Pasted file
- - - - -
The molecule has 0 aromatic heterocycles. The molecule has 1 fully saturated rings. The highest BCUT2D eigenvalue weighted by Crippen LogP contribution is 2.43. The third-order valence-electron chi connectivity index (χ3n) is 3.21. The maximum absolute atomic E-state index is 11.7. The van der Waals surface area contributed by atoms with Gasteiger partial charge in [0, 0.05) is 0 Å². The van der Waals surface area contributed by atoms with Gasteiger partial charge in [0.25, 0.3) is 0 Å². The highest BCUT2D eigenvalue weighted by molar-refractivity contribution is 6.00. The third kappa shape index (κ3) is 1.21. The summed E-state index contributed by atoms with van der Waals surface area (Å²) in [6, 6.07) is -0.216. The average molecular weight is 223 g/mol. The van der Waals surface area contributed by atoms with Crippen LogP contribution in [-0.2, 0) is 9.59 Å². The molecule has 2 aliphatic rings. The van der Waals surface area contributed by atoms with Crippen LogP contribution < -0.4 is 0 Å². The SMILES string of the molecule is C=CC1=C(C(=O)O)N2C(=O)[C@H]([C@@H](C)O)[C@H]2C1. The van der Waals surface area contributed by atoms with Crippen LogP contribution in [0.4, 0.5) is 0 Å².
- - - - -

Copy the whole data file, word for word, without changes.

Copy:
The molecule has 0 aromatic heterocycles. The molecule has 1 fully saturated rings. The highest BCUT2D eigenvalue weighted by Crippen LogP contribution is 2.43. The third-order valence-electron chi connectivity index (χ3n) is 3.21. The maximum absolute atomic E-state index is 11.7. The van der Waals surface area contributed by atoms with Gasteiger partial charge in [0, 0.05) is 0 Å². The van der Waals surface area contributed by atoms with Gasteiger partial charge in [0.25, 0.3) is 0 Å². The highest BCUT2D eigenvalue weighted by molar-refractivity contribution is 6.00. The third kappa shape index (κ3) is 1.21. The summed E-state index contributed by atoms with van der Waals surface area (Å²) in [6, 6.07) is -0.216. The average molecular weight is 223 g/mol. The van der Waals surface area contributed by atoms with Crippen LogP contribution in [-0.2, 0) is 9.59 Å². The molecule has 2 aliphatic rings. The van der Waals surface area contributed by atoms with Crippen LogP contribution < -0.4 is 0 Å². The SMILES string of the molecule is C=CC1=C(C(=O)O)N2C(=O)[C@H]([C@@H](C)O)[C@H]2C1. The van der Waals surface area contributed by atoms with Crippen LogP contribution in [0.4, 0.5) is 0 Å².